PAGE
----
ditch the introspection

No one would ever look out a window, clutch their chest and gasp, breathless with awe, ‘what an awful, ugly view’.

No one’s looking for ugly.

the value of beauty and ugly What’s on our minds is beauty. We want it, seek it and chase it. It’s everywhere and it’s nowhere; we’re obsessed yet we won’t confess it. It’s our greatest desire and simultaneously our greatest taboo. To admit a desire for beauty is a shameful vice.

Nonetheless, while we are busy chasing beauty (pretending not to chase it) and avoiding it as a topic of conversation, human nature prevails and who we (truly) are may not be who we want ourselves to be.

The ‘value of beauty’ as investigated in the study of economics (most specifically as applied to a workplace setting) indicates there is marked preference for beauty (vs. ugliness) in common social environments.

This preference is most often expressed in the form of privileged treatment, higher pay and greater acceptance, encouragement & engagement with others, for those who the value of beauty and uglypresent a certain, socially prescribed standard of physical beauty. (one, two, three related articles here)

But is beauty really all that counts?

Is our entire human population so single-mindedly hardwired to some basic evolutionary goal or desire (is this about pro-creation?) that we can’t see past the superficial, surficial attributes of the people around us?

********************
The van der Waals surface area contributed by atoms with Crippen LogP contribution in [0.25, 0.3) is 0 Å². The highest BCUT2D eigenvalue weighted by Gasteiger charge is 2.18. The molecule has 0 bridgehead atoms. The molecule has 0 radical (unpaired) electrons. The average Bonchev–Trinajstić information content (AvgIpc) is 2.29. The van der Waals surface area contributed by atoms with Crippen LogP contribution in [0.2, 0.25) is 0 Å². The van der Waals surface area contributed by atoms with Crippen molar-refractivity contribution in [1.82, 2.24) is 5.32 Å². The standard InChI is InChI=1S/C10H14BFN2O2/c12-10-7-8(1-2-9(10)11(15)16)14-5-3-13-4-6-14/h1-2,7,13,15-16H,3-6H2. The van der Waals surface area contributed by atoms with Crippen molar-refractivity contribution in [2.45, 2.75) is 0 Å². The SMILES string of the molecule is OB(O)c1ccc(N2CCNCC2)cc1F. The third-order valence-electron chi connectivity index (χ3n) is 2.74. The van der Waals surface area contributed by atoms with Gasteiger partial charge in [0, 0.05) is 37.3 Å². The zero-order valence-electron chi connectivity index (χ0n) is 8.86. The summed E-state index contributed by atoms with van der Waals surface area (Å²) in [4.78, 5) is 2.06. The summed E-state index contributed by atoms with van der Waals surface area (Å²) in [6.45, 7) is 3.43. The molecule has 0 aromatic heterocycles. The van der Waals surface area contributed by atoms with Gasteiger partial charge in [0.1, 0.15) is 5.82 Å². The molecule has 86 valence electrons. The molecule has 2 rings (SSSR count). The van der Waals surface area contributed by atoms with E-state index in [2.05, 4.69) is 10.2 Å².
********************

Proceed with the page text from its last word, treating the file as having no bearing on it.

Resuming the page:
Literature is littered with attractive bad-guys (why do we love a villain?); reddit now has a page called ‘what terrible people do you find physically attractive?‘ . 

Is an attractive physical form truly all any of us is looking for, deep down; consciously or subconsciously despite the fact, beauty without substance- beauty alone- rarely makes the grade?

If ugly is, wellthe value of beauty and ugly , just ugly-  what does this mean for the makers (creators, builders, designers, artists) of our society?

Should we, in an e
ffort to create with honesty & sincerity, focus exclusively on reflecting the truths of our time,  becoming purveyors of ‘ugly’ simply because that is what makes up so much of our every day?  Or is it time to throw out the dark paint, lose the (hard-to-take) irony and ditch the (potentially ugly honesty of) introspection in the name of making the world a more beautiful, less complicated, easier place to live?

Where is the line between ugly truths and the propoganda of beauty?

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